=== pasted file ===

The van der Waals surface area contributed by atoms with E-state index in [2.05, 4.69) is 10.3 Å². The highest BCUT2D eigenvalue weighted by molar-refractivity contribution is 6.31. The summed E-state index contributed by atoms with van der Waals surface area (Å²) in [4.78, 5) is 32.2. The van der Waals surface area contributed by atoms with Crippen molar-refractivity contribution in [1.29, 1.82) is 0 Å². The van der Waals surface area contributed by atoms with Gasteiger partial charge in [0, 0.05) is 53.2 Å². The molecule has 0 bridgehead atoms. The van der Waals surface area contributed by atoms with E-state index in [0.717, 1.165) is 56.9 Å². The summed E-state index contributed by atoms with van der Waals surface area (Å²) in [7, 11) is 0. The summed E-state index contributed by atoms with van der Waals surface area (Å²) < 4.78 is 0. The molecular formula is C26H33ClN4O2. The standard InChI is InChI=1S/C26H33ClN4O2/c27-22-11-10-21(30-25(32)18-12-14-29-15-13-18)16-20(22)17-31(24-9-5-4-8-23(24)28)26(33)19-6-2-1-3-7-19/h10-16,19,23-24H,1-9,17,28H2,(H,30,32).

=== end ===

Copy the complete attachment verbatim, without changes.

The van der Waals surface area contributed by atoms with E-state index in [2.05, 4.69) is 10.3 Å². The highest BCUT2D eigenvalue weighted by molar-refractivity contribution is 6.31. The summed E-state index contributed by atoms with van der Waals surface area (Å²) in [4.78, 5) is 32.2. The van der Waals surface area contributed by atoms with Crippen molar-refractivity contribution in [1.29, 1.82) is 0 Å². The van der Waals surface area contributed by atoms with Gasteiger partial charge in [0, 0.05) is 53.2 Å². The molecule has 0 bridgehead atoms. The van der Waals surface area contributed by atoms with E-state index in [0.717, 1.165) is 56.9 Å². The summed E-state index contributed by atoms with van der Waals surface area (Å²) in [7, 11) is 0. The summed E-state index contributed by atoms with van der Waals surface area (Å²) < 4.78 is 0. The molecular formula is C26H33ClN4O2. The standard InChI is InChI=1S/C26H33ClN4O2/c27-22-11-10-21(30-25(32)18-12-14-29-15-13-18)16-20(22)17-31(24-9-5-4-8-23(24)28)26(33)19-6-2-1-3-7-19/h10-16,19,23-24H,1-9,17,28H2,(H,30,32).